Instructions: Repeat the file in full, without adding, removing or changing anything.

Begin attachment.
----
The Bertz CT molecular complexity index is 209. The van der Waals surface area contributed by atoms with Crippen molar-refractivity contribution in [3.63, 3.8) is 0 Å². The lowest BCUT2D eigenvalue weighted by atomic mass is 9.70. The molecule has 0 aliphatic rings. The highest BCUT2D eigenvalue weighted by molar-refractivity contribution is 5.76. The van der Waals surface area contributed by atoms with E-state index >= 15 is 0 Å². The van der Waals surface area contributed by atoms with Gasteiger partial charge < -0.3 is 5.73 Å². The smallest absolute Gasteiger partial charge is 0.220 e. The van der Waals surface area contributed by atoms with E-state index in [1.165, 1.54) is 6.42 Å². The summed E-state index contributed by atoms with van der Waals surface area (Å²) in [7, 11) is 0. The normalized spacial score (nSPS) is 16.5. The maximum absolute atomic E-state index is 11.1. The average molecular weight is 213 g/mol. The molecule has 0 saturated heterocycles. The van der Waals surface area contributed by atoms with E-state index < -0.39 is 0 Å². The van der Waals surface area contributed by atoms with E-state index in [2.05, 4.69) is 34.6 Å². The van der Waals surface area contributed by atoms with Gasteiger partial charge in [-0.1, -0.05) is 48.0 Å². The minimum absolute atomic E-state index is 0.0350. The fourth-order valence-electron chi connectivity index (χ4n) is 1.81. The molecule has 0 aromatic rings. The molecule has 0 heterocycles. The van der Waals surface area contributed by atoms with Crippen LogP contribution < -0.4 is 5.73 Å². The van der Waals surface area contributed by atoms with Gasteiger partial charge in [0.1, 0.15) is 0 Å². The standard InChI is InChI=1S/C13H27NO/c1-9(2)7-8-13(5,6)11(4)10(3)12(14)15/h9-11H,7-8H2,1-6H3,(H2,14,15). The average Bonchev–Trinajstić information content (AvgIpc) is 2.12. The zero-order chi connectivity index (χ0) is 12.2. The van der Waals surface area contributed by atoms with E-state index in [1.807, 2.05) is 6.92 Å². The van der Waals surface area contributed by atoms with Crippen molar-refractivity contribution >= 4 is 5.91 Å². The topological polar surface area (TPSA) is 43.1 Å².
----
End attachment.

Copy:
The Bertz CT molecular complexity index is 209. The van der Waals surface area contributed by atoms with Crippen molar-refractivity contribution in [3.63, 3.8) is 0 Å². The lowest BCUT2D eigenvalue weighted by atomic mass is 9.70. The molecule has 0 aliphatic rings. The highest BCUT2D eigenvalue weighted by molar-refractivity contribution is 5.76. The van der Waals surface area contributed by atoms with E-state index >= 15 is 0 Å². The van der Waals surface area contributed by atoms with Gasteiger partial charge < -0.3 is 5.73 Å². The smallest absolute Gasteiger partial charge is 0.220 e. The van der Waals surface area contributed by atoms with E-state index in [1.165, 1.54) is 6.42 Å². The summed E-state index contributed by atoms with van der Waals surface area (Å²) in [7, 11) is 0. The normalized spacial score (nSPS) is 16.5. The maximum absolute atomic E-state index is 11.1. The average molecular weight is 213 g/mol. The molecule has 0 saturated heterocycles. The van der Waals surface area contributed by atoms with E-state index < -0.39 is 0 Å². The van der Waals surface area contributed by atoms with E-state index in [2.05, 4.69) is 34.6 Å². The van der Waals surface area contributed by atoms with Gasteiger partial charge in [-0.1, -0.05) is 48.0 Å². The minimum absolute atomic E-state index is 0.0350. The fourth-order valence-electron chi connectivity index (χ4n) is 1.81. The molecule has 0 aromatic rings. The molecule has 0 heterocycles. The van der Waals surface area contributed by atoms with Crippen LogP contribution < -0.4 is 5.73 Å². The van der Waals surface area contributed by atoms with Gasteiger partial charge in [0.1, 0.15) is 0 Å². The standard InChI is InChI=1S/C13H27NO/c1-9(2)7-8-13(5,6)11(4)10(3)12(14)15/h9-11H,7-8H2,1-6H3,(H2,14,15). The average Bonchev–Trinajstić information content (AvgIpc) is 2.12. The zero-order chi connectivity index (χ0) is 12.2. The van der Waals surface area contributed by atoms with E-state index in [1.807, 2.05) is 6.92 Å². The van der Waals surface area contributed by atoms with Crippen molar-refractivity contribution >= 4 is 5.91 Å². The topological polar surface area (TPSA) is 43.1 Å².